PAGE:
Not lovable enough.
Perfectionism Is Limiting
Aspirational messaging is nothing new. However effective, the ultimate message is both anxiety-producing and destructive, feeding unrealistic expectations via the latest product or service, guaranteed to lead us to perfection.
If we’re single, those expectations may keep us perpetually on the look-out for the Next Best Guy or Girl, as they, too, are subject to our perfectionism. And if you’re anything like me (and nearly all the women I’ve known), you’re more apt to internalize the banner of insufficiency, certain that it’s your imperfections that are holding you back. And with good reason.
Nothing like a fight fest with your inner critical voice. Or simply surrendering to her superior staying power.
Ms. Ryan points out:
Perfectionism… doesn’t allow us to learn and therefore grow. We agonize over decisions in advance because we are so afraid of doing it wrong. We hold others to impossible standards. We’re fearful we’ll be discovered to be an impostor… We get no pleasure from our successes because all we can see is how we could have done better.
Fear. Impostor Syndrome. Never enjoying success.
The Roots and Dangers of Perfectionism
I’m all for it, when managed. When kept in perspective. When we aren’t carried away by the fairy tale. Because when we are, the pursuit of perfect is too often toxic.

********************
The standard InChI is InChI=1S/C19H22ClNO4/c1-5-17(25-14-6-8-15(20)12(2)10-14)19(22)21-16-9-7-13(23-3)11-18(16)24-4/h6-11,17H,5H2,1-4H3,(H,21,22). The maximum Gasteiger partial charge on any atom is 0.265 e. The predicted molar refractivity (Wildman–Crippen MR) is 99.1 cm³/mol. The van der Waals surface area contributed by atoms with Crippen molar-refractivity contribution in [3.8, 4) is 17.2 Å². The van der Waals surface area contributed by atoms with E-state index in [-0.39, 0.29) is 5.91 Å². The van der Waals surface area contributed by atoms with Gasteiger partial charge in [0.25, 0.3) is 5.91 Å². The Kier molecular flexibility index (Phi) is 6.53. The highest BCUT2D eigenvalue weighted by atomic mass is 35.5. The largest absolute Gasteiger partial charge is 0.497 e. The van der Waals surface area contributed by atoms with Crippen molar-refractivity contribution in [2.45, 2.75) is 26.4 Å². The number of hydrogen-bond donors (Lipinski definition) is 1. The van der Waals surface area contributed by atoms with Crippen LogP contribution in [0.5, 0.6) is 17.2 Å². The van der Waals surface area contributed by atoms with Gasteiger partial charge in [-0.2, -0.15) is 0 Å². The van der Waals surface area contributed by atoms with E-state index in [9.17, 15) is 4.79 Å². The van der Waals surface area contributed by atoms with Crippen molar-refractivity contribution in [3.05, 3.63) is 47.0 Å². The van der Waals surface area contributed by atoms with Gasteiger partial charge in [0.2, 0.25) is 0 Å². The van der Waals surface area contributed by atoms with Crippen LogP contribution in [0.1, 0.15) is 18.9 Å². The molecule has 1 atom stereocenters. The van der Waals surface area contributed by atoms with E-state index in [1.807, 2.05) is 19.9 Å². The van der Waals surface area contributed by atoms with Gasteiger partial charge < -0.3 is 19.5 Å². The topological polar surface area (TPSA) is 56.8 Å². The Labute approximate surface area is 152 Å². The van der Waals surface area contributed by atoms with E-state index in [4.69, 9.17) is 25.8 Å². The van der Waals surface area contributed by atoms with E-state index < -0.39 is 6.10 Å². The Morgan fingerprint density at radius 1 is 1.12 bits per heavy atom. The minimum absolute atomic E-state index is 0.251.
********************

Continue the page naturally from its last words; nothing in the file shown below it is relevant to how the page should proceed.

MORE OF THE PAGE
As this social science resource explains:
Perfectionism—the relentless striving for excessively high performance standards—has been shown to be associated with a range of psychological issues including eating disorders, anxiety disorders, obsessive-compulsive disorder and depression.
I recognize a few in that list in a very personal way.
As for the psychological roots of perfectionism, consider these words from the same source, noting that both environmental and cognitive factors come into play, specifically:
High parental expectations and criticism, the tendency to be in a negative emotional state, and maladaptive self-beliefs…
You’ve Come a Long Way, Baby…
I’ve come a long way. And if you’re 40 or over, I’m guessing you’ve come a long way, too.
I haven’t given up my perfectionist tendencies in every arena (I imagine you haven’t either), and I continue to maintain extremely high performance standards, particularly in my work life. However, I allow for “good enough” when there is no sacrifice to the goal I’m trying to achieve. From the good enough document, to the good enough night sleep, to the good enough relationship, I trust that “good” paves the way for time, energy and focus I need on the great four-mile hike, the fabulous project delivered to a client, and the blissful evening spent with the one I love.
This is about choices. Owning those choices. Marshaling the resources necessary to go for exceptional performance in what matters most — rather than running ourselves ragged in the pursuit of perfectionism in everything — to a poor result.
Also required: acceptance of what we cannot change, including the temperament of others, certain physical constraints, our childhood experience, and our inability to halt the passage of time.
My own perfectionist tendencies have not been tamed so much as they’ve been adapted. Adapted in a pragmatic way. Redirected and refocused. This is a function of life experience, discipline, positive self-talk, and, admittedly, not without periodic setbacks.
Perfectionist tendencies run deep. Some of us, fortunately, learn to beat back the bully.